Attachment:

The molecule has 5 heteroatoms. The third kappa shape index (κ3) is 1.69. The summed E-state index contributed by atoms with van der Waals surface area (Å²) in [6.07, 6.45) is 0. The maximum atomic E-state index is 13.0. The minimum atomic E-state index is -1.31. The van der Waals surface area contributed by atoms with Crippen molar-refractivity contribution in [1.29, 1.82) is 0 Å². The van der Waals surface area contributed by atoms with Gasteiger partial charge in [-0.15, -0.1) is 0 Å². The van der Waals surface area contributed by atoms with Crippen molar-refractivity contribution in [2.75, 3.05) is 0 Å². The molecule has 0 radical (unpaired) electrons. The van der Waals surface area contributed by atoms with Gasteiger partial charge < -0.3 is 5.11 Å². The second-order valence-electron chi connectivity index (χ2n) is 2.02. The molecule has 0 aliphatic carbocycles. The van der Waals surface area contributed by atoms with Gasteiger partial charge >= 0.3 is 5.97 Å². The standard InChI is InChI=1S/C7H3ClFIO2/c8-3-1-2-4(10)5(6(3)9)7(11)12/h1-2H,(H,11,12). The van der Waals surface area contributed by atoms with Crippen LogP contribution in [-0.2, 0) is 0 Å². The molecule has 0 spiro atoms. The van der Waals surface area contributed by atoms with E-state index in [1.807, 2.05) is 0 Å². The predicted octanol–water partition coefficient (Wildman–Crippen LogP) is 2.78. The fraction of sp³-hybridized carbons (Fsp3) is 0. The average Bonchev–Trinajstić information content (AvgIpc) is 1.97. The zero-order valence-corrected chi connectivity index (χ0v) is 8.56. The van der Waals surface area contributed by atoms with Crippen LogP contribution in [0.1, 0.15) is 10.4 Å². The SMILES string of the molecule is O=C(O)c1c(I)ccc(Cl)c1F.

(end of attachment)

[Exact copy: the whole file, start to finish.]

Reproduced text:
The molecule has 5 heteroatoms. The third kappa shape index (κ3) is 1.69. The summed E-state index contributed by atoms with van der Waals surface area (Å²) in [6.07, 6.45) is 0. The maximum atomic E-state index is 13.0. The minimum atomic E-state index is -1.31. The van der Waals surface area contributed by atoms with Crippen molar-refractivity contribution in [1.29, 1.82) is 0 Å². The van der Waals surface area contributed by atoms with Gasteiger partial charge in [-0.15, -0.1) is 0 Å². The van der Waals surface area contributed by atoms with Crippen molar-refractivity contribution in [2.75, 3.05) is 0 Å². The molecule has 0 radical (unpaired) electrons. The van der Waals surface area contributed by atoms with Gasteiger partial charge < -0.3 is 5.11 Å². The second-order valence-electron chi connectivity index (χ2n) is 2.02. The molecule has 0 aliphatic carbocycles. The van der Waals surface area contributed by atoms with Gasteiger partial charge >= 0.3 is 5.97 Å². The standard InChI is InChI=1S/C7H3ClFIO2/c8-3-1-2-4(10)5(6(3)9)7(11)12/h1-2H,(H,11,12). The van der Waals surface area contributed by atoms with Crippen LogP contribution in [-0.2, 0) is 0 Å². The molecule has 0 spiro atoms. The van der Waals surface area contributed by atoms with E-state index in [1.807, 2.05) is 0 Å². The predicted octanol–water partition coefficient (Wildman–Crippen LogP) is 2.78. The fraction of sp³-hybridized carbons (Fsp3) is 0. The average Bonchev–Trinajstić information content (AvgIpc) is 1.97. The zero-order valence-corrected chi connectivity index (χ0v) is 8.56. The van der Waals surface area contributed by atoms with Crippen LogP contribution in [0.1, 0.15) is 10.4 Å². The SMILES string of the molecule is O=C(O)c1c(I)ccc(Cl)c1F.